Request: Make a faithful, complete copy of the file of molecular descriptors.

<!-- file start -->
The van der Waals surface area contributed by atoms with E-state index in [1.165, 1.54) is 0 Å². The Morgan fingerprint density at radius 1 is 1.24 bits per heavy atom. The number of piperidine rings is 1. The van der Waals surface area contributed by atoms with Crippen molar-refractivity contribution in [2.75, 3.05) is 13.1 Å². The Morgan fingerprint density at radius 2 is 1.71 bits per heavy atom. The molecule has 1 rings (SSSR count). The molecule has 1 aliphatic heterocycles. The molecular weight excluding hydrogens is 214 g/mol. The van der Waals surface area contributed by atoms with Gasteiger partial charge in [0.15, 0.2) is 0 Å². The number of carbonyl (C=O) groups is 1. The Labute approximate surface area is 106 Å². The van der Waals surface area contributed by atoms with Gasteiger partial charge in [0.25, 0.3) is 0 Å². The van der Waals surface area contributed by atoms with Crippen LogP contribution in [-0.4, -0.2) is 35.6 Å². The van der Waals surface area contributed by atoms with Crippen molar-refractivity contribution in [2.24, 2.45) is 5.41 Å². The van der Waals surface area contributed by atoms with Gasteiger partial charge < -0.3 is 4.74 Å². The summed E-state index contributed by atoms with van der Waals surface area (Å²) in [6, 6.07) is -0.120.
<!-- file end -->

The van der Waals surface area contributed by atoms with E-state index in [1.165, 1.54) is 0 Å². The Morgan fingerprint density at radius 1 is 1.24 bits per heavy atom. The number of piperidine rings is 1. The van der Waals surface area contributed by atoms with Crippen molar-refractivity contribution in [2.75, 3.05) is 13.1 Å². The Morgan fingerprint density at radius 2 is 1.71 bits per heavy atom. The molecule has 1 rings (SSSR count). The molecule has 1 aliphatic heterocycles. The molecular weight excluding hydrogens is 214 g/mol. The van der Waals surface area contributed by atoms with Gasteiger partial charge in [0.15, 0.2) is 0 Å². The number of carbonyl (C=O) groups is 1. The Labute approximate surface area is 106 Å². The van der Waals surface area contributed by atoms with Gasteiger partial charge in [0.25, 0.3) is 0 Å². The van der Waals surface area contributed by atoms with Crippen LogP contribution in [-0.4, -0.2) is 35.6 Å². The van der Waals surface area contributed by atoms with Crippen molar-refractivity contribution in [2.24, 2.45) is 5.41 Å². The van der Waals surface area contributed by atoms with Gasteiger partial charge < -0.3 is 4.74 Å². The summed E-state index contributed by atoms with van der Waals surface area (Å²) in [6, 6.07) is -0.120.